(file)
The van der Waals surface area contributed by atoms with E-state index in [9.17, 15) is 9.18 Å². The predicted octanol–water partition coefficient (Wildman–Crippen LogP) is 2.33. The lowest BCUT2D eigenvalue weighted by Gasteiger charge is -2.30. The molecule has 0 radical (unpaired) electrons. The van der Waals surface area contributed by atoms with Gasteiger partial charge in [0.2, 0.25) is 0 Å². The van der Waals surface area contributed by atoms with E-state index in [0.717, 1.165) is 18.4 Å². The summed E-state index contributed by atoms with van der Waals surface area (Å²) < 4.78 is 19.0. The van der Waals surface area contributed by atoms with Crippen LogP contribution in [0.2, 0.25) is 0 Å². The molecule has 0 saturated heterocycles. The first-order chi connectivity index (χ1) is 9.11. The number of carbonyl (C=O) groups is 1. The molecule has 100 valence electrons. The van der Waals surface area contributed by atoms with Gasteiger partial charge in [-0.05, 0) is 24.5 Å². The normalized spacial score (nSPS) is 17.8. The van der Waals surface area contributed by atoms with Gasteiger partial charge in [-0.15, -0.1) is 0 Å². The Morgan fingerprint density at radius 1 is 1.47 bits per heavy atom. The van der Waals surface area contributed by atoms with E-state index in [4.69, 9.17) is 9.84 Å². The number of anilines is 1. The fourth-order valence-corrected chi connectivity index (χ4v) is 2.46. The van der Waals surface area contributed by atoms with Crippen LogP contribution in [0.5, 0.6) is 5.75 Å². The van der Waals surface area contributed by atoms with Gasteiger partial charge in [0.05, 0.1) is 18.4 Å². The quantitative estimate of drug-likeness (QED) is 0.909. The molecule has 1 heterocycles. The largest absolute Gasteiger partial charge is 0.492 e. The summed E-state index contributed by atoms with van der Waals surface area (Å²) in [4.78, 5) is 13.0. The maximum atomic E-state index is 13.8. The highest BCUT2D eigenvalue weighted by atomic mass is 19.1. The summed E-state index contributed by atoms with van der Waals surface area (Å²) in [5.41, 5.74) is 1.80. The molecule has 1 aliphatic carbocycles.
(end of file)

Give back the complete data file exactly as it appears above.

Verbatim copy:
The van der Waals surface area contributed by atoms with E-state index in [9.17, 15) is 9.18 Å². The predicted octanol–water partition coefficient (Wildman–Crippen LogP) is 2.33. The lowest BCUT2D eigenvalue weighted by Gasteiger charge is -2.30. The molecule has 0 radical (unpaired) electrons. The van der Waals surface area contributed by atoms with Gasteiger partial charge in [0.2, 0.25) is 0 Å². The van der Waals surface area contributed by atoms with E-state index in [0.717, 1.165) is 18.4 Å². The summed E-state index contributed by atoms with van der Waals surface area (Å²) < 4.78 is 19.0. The van der Waals surface area contributed by atoms with Crippen LogP contribution in [0.2, 0.25) is 0 Å². The molecule has 0 saturated heterocycles. The first-order chi connectivity index (χ1) is 9.11. The number of carbonyl (C=O) groups is 1. The molecule has 100 valence electrons. The van der Waals surface area contributed by atoms with Gasteiger partial charge in [-0.05, 0) is 24.5 Å². The normalized spacial score (nSPS) is 17.8. The van der Waals surface area contributed by atoms with Gasteiger partial charge in [-0.15, -0.1) is 0 Å². The Morgan fingerprint density at radius 1 is 1.47 bits per heavy atom. The van der Waals surface area contributed by atoms with E-state index in [4.69, 9.17) is 9.84 Å². The number of anilines is 1. The fourth-order valence-corrected chi connectivity index (χ4v) is 2.46. The van der Waals surface area contributed by atoms with Crippen LogP contribution in [0.5, 0.6) is 5.75 Å². The van der Waals surface area contributed by atoms with Gasteiger partial charge in [0.05, 0.1) is 18.4 Å². The quantitative estimate of drug-likeness (QED) is 0.909. The molecule has 1 heterocycles. The largest absolute Gasteiger partial charge is 0.492 e. The summed E-state index contributed by atoms with van der Waals surface area (Å²) in [4.78, 5) is 13.0. The maximum atomic E-state index is 13.8. The highest BCUT2D eigenvalue weighted by atomic mass is 19.1. The summed E-state index contributed by atoms with van der Waals surface area (Å²) in [5.41, 5.74) is 1.80. The molecule has 1 aliphatic carbocycles.